Beginner's Guide to Shooting DSLR Timelapse Part 2: Story, Scheduling, and Scouting

Learning to shoot timelapse videos on a DSLR can be quite daunting at first, but Preston Kanak, a frequent contributor to Philip Bloom’s site, has already produced a couple great videos giving an introduction to shooting timelapse on DSLRs. His ultimate goal is to create a series of videos and release one each month that details a bit about producing a timelapse video and what exactly goes into the process. If you happened to miss either the introduction or part 1, or you want to skip right ahead to part 2, click through to check them out.

From Preston's website:

Here's the introduction to Part 2:

Pre-production is by far the most important part of the process for not only time-lapse photography but film-making as a whole. By being prepared from the beginning and by having a well laid out plan, production & post-production will ALWAYS go way smoother. There are a few specific areas that I will be investigating as part of the pre-production phase. I will be covering:

• Story
• Scheduling
• Scouting

What I want to do with this video is give you a few tips that will hopefully help your shooting experience go smoother. To help with this process, I will be producing a new short at the same time and use it as a real world example showcasing my workflow.

Part 2 is about much more than timelapse; it's really a brief introduction to filmmaking in general. If you're going to be making a film of any kind, these are some of the basic components you will most likely encounter. Timelapses are almost considered a cliche in many circles, but if used in the right context, I think it can be a very effective way of telling a particular story or showing off a particular location.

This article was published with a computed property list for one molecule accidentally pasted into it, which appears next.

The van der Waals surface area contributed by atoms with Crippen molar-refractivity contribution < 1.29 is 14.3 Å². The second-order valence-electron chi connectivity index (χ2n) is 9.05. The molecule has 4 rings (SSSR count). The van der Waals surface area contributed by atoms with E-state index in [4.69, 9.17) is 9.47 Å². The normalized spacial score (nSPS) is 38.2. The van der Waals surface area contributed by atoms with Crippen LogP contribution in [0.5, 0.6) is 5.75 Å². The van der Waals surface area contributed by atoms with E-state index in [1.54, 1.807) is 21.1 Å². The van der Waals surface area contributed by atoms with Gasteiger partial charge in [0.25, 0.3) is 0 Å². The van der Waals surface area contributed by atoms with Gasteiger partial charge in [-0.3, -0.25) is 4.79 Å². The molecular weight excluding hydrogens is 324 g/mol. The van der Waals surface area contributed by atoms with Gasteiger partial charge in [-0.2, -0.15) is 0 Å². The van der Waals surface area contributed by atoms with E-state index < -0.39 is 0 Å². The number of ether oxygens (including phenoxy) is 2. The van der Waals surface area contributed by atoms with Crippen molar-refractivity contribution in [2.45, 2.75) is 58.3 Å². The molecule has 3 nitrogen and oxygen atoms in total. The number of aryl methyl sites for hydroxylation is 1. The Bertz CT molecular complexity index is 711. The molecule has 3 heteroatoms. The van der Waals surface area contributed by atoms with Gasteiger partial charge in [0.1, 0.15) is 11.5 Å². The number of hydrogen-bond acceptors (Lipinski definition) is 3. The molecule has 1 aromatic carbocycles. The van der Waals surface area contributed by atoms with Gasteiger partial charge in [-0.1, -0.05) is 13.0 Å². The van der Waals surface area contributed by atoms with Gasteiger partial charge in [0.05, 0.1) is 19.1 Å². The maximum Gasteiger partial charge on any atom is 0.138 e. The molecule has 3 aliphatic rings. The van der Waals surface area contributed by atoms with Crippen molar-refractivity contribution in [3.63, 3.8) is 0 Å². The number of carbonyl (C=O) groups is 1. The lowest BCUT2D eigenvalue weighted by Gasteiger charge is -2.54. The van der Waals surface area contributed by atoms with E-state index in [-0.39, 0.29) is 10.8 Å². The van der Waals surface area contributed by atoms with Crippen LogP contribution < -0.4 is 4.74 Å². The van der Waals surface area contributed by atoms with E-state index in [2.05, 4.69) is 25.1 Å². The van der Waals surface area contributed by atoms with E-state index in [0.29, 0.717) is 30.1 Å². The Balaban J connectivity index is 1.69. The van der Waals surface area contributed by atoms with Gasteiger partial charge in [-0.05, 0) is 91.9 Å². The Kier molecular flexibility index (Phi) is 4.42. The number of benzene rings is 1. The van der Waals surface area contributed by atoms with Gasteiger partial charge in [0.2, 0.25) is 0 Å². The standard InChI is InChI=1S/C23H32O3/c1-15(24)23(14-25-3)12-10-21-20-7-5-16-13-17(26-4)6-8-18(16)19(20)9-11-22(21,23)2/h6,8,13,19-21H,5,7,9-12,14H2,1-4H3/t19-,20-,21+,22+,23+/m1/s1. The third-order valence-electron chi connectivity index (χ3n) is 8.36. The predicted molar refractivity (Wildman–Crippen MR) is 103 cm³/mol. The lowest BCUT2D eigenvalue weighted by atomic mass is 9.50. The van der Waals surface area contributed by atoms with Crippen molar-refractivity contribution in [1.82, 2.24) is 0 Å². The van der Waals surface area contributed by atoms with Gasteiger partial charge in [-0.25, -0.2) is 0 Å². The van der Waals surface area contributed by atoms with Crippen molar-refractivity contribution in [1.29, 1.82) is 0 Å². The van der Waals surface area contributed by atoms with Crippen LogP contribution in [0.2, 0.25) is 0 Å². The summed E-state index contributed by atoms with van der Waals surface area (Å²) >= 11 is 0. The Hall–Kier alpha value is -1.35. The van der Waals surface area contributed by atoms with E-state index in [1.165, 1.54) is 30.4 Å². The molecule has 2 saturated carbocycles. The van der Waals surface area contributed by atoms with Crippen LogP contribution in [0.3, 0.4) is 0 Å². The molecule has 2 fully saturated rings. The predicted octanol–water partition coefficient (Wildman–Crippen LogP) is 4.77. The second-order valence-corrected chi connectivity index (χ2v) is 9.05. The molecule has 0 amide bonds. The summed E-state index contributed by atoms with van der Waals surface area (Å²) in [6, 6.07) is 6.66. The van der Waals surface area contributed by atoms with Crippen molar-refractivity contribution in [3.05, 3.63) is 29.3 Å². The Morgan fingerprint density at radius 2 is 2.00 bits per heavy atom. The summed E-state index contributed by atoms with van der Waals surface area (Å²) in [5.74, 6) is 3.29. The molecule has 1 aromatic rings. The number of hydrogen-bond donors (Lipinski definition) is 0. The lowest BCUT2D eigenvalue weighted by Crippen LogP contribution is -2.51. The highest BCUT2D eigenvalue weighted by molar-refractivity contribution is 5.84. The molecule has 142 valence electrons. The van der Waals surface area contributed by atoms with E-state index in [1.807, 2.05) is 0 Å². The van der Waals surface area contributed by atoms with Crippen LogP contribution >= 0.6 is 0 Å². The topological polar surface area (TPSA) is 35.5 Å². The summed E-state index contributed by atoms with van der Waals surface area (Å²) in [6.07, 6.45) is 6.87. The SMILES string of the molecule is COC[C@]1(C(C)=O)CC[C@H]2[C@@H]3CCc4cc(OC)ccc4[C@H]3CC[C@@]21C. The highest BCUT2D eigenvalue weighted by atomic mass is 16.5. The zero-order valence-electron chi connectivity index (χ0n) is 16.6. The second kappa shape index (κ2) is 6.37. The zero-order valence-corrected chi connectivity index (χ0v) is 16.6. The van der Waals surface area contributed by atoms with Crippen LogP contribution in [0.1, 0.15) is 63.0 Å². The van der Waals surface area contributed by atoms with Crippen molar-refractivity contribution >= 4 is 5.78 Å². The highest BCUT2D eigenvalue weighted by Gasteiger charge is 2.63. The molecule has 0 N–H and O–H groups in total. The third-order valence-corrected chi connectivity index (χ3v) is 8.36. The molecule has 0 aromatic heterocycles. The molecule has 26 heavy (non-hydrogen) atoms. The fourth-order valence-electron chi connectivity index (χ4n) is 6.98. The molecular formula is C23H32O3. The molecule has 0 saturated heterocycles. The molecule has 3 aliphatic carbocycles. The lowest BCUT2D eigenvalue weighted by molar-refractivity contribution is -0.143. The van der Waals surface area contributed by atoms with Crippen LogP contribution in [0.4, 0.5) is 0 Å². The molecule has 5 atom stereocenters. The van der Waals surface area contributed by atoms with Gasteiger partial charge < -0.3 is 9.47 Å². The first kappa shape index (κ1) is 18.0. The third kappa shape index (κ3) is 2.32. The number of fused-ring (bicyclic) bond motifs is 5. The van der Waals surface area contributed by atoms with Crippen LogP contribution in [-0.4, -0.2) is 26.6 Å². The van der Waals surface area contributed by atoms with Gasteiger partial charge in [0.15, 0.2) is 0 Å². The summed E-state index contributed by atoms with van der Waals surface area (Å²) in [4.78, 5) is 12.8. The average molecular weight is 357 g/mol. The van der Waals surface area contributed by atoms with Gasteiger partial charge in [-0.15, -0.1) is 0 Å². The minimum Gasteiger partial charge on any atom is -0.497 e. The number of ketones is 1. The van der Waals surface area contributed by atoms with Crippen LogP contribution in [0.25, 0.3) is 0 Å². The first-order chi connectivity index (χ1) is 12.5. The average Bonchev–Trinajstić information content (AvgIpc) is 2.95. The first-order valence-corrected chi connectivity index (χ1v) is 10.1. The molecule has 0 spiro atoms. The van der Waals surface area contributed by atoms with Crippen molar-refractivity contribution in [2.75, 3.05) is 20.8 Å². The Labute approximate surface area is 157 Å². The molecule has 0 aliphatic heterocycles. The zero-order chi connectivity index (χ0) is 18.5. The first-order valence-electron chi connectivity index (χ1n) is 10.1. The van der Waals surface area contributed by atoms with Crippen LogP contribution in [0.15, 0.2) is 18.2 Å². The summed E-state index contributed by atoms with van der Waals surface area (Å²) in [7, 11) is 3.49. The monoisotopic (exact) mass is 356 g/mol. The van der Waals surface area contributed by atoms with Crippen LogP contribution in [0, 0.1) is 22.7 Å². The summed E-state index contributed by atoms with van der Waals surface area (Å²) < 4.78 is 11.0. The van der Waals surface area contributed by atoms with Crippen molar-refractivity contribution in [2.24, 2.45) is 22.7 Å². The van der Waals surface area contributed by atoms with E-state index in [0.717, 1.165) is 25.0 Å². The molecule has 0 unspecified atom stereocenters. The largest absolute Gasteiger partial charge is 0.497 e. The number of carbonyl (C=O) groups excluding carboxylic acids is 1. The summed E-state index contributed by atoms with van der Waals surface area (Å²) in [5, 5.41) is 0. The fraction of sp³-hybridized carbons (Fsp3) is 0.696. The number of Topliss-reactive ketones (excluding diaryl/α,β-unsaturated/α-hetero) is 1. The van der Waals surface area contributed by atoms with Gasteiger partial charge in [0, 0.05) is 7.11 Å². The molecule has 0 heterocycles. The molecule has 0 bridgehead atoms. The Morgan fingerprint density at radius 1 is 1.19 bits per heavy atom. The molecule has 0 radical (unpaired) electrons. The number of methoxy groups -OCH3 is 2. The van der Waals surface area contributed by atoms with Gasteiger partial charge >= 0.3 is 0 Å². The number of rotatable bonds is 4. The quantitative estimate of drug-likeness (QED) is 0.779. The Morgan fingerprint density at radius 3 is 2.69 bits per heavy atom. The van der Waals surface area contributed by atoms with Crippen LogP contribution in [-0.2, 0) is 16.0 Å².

You can also use the technique to show an extreme passage of time. One of my favorite uses recently was in David Fincher's Academy Award-nominated film The Social Network, where a timelapse introduced San Francisco during the day and then transitioned to the nightlife in one spectacular shot.

If you'd like to see a recap of the information from the video, Preston has a transcript over on his site, where you can also check out additional information.


Your Comment


Great share, thanks Joe.

November 12, 2012 at 4:37PM, Edited September 4, 7:54AM

David S.

Your step-by-step procedure is wonderful. The KISS method is best......I see you follow this gospel.

November 15, 2012 at 3:04PM, Edited September 4, 7:54AM

Harry Kemball

LOCATION has been the worst possible nightmare I've been through in the past year for a 3,000.00 no budget SIZZLE REEL MOVIE TRAILER I've been putting together. I cannot believe how tough it's been to find a simple, no set warehouse floor area for one scene and an abandoned building for MOS chase and search scenes for very small cast, crew and low-light shadows shots. I happen to be close to SALINAS-MONTEREY-CARMEL CALIFORNIA. And every contact I've made assumes I've got lots of money. So there's been too much b.s. But, you just keep at it...because the script's solid as a genre movie and can be done successfully for a low, indie budget.

November 15, 2012 at 11:52PM, Edited September 4, 7:54AM


dynamite clips!!!

November 29, 2012 at 4:43PM, Edited September 4, 7:54AM

Laura Daniell

Love how details you lay out the info. thx!

December 15, 2013 at 8:37PM, Edited September 4, 8:45AM